Distinguished Teaching Awards go to six faculty members

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As a demanding year of rigorous, and mostly remote, teaching comes to a close, the Office of the Provost has selected six outstanding faculty members to receive the prestigious Distinguished Teaching Awards for 2021.

The awards, made possible by the generosity of A.J. Ersted and Thomas F. Herman, recognize teaching that is engaged, inclusive and research-led. Faculty receive either a one-time award of $5,000 or a one-time $2,000 award and a permanent salary increase of $2,000.

“These faculty, their approaches, and their caring for students are central to our institution’s mission that is built on teaching excellence and academic leadership in our scholarly endeavors,” Provost and Senior Vice President Patrick Phillips said in his recent message to UO faculty members. “And to do what these instructors have done under the trying circumstances of the pandemic only adds to their significant accomplishments on behalf of our students.”

Theresa May, professor of theater arts, received the Herman Faculty Achievement Award, and Cathy Wong, assistant professor of chemistry and biochemistry was given the Ersted Award for Distinguished Teaching. Both awards are limited to one recipient per year.

May’s long track record of excellence in theater arts and contributions to student learning earned her this year’s faculty achievement award.

“This award does not represent the labor of one individual; the idea of individual achievement is overrated in academia, actually,” May said. “I share this honor with my students first and foremost, honoring their curiosity and courage, their gumption and heart.”

The awards committee, comprised of previous winners, uses nominations from students and work colleagues to select finalists, and Wong’s early career excellence in chemistry has made her a worthy recipient of the Ersted Distinguished Teaching award in the eyes of other faculty members. And Wong said she appreciates students who recognize excellence in their peers, too. She described it as the most inspiring moment she’s experienced as a teacher.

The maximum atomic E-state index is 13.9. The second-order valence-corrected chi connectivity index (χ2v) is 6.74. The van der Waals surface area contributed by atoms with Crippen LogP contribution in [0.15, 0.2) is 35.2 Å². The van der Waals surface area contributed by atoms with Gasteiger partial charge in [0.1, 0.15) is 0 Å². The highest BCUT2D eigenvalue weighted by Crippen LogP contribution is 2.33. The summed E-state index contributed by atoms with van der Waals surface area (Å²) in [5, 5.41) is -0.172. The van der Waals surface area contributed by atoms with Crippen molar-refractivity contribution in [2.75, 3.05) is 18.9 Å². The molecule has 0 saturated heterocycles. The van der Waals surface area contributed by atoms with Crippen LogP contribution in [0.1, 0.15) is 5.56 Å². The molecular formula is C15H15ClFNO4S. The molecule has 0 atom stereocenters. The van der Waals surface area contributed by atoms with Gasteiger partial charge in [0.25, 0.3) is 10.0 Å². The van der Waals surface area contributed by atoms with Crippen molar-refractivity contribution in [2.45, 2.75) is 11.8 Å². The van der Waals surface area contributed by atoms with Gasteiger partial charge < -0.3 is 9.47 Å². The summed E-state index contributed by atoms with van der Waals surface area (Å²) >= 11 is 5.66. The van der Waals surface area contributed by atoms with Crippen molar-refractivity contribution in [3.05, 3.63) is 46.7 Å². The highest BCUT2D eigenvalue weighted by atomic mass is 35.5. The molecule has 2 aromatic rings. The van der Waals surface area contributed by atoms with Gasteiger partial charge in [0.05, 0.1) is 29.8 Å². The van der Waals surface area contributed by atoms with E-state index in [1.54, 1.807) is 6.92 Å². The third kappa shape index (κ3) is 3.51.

“It’s awesome when someone who doesn’t think of themselves as a top student is selected as one of the best during anonymous peer review activities,” Wong said. “Sometimes you can see that bit of positive reinforcement really activate a student.”

The Herman Award for Specialized Pedagogy this year went to three faculty members: Erin Beck, associate professor of political science; Mike Copperman, senior instructor of English; and Casey Shoop, senior instructor I of literature. The award recognizes expertise in a particular field or instructional setting.

Beck has credited both her “rock star” graduate teaching fellows and students with helping her teaching evolve by being willing to engage in deeply emotional class discussions about gender and politics.

“I believe that even though it was a really challenging year, it was also one of immense growth for me and for many of my colleagues that will ultimately benefit the students and the university in the long run,” Beck said. “To me, the award is a reminder to continue taking risks and pushing myself out of my comfort zone as a teacher.”

Copperman, who teaches composition, also gives gratitude to students past and present for deepening his commitment to inclusive education, thanking “the 9- to 13 -year-old Black fourth graders back in Indianola, Mississippi, who taught me that to be an educator is a form of love.” Copperman said winning the award “validates the work I’ve done to support students of color here at the university.”

The literary imagination can be a tool for creating a more inclusive society, said Shoop, and he values the privilege of sharing it with students.

“Literature is, among many other things, the powerful means by which we can access other minds, other experiences, other worlds,” he said. “It is a technology, and one of the oldest we have, for comprehending cultural difference.”

Leah Schneider, senior instructor I of marketing, was awarded the Herman Award for Outstanding Online Education. Though it’s given every year, the award is particularly meaningful in a time when so much education was moved online by necessity. Schneider first thanked instructional designers at the UO and colleagues in the Lundquist College of Business for supporting her success online.

“Creating a successful online class experience, especially ones with team projects, also lies with the students themselves,” Schneider said. “I appreciate and value the feedback from students that has helped me revise courses each term, the grace shown as I’ve learned alongside them, and dedication to and hard work in the courses.”

Read more about this year’s awardees and their amazing work on the website for the 2021 Distinguished Teaching Awards.

—By Anna Glavash Miller, University Communications